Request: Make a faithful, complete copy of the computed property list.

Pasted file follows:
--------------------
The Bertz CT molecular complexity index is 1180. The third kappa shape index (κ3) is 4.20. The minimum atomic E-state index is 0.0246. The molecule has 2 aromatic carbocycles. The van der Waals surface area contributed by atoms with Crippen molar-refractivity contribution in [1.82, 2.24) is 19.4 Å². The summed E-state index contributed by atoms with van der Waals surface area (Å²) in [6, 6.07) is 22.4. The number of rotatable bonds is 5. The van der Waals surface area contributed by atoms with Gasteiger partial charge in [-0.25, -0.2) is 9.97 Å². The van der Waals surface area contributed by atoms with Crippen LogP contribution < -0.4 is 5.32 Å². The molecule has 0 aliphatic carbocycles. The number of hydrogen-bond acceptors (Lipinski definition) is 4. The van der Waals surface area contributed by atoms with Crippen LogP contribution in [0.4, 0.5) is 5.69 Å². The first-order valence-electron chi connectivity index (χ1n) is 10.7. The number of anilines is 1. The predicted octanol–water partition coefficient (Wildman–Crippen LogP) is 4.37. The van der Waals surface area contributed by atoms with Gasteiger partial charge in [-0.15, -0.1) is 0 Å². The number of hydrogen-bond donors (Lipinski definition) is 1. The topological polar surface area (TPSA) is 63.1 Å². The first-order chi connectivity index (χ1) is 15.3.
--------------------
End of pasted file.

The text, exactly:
The Bertz CT molecular complexity index is 1180. The third kappa shape index (κ3) is 4.20. The minimum atomic E-state index is 0.0246. The molecule has 2 aromatic carbocycles. The van der Waals surface area contributed by atoms with Crippen molar-refractivity contribution in [1.82, 2.24) is 19.4 Å². The summed E-state index contributed by atoms with van der Waals surface area (Å²) in [6, 6.07) is 22.4. The number of rotatable bonds is 5. The van der Waals surface area contributed by atoms with Gasteiger partial charge in [-0.25, -0.2) is 9.97 Å². The van der Waals surface area contributed by atoms with Crippen LogP contribution < -0.4 is 5.32 Å². The molecule has 0 aliphatic carbocycles. The number of hydrogen-bond acceptors (Lipinski definition) is 4. The van der Waals surface area contributed by atoms with Crippen LogP contribution in [0.4, 0.5) is 5.69 Å². The first-order valence-electron chi connectivity index (χ1n) is 10.7. The number of anilines is 1. The predicted octanol–water partition coefficient (Wildman–Crippen LogP) is 4.37. The van der Waals surface area contributed by atoms with Gasteiger partial charge in [-0.15, -0.1) is 0 Å². The number of hydrogen-bond donors (Lipinski definition) is 1. The topological polar surface area (TPSA) is 63.1 Å². The first-order chi connectivity index (χ1) is 15.3.